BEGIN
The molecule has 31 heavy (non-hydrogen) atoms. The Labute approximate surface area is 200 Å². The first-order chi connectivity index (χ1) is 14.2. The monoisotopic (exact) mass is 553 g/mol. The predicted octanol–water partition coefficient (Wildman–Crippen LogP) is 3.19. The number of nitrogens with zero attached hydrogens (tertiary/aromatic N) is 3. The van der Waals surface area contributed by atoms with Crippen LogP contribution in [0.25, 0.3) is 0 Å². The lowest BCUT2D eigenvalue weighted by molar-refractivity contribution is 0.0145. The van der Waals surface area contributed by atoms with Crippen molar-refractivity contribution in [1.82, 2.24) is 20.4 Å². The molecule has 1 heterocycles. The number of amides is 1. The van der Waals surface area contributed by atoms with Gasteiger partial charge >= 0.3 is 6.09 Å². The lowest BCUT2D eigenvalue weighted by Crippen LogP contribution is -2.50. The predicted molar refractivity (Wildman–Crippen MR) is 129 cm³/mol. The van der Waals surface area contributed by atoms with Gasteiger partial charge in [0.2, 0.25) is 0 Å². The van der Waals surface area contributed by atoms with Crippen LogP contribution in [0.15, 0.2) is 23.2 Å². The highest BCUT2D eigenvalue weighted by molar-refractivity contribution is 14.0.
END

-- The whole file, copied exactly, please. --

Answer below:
The molecule has 31 heavy (non-hydrogen) atoms. The Labute approximate surface area is 200 Å². The first-order chi connectivity index (χ1) is 14.2. The monoisotopic (exact) mass is 553 g/mol. The predicted octanol–water partition coefficient (Wildman–Crippen LogP) is 3.19. The number of nitrogens with zero attached hydrogens (tertiary/aromatic N) is 3. The van der Waals surface area contributed by atoms with Crippen LogP contribution in [0.25, 0.3) is 0 Å². The lowest BCUT2D eigenvalue weighted by molar-refractivity contribution is 0.0145. The van der Waals surface area contributed by atoms with Crippen molar-refractivity contribution in [1.82, 2.24) is 20.4 Å². The molecule has 1 heterocycles. The number of amides is 1. The van der Waals surface area contributed by atoms with Gasteiger partial charge >= 0.3 is 6.09 Å². The lowest BCUT2D eigenvalue weighted by Crippen LogP contribution is -2.50. The predicted molar refractivity (Wildman–Crippen MR) is 129 cm³/mol. The van der Waals surface area contributed by atoms with Gasteiger partial charge in [0.2, 0.25) is 0 Å². The van der Waals surface area contributed by atoms with Crippen LogP contribution in [0.15, 0.2) is 23.2 Å². The highest BCUT2D eigenvalue weighted by molar-refractivity contribution is 14.0.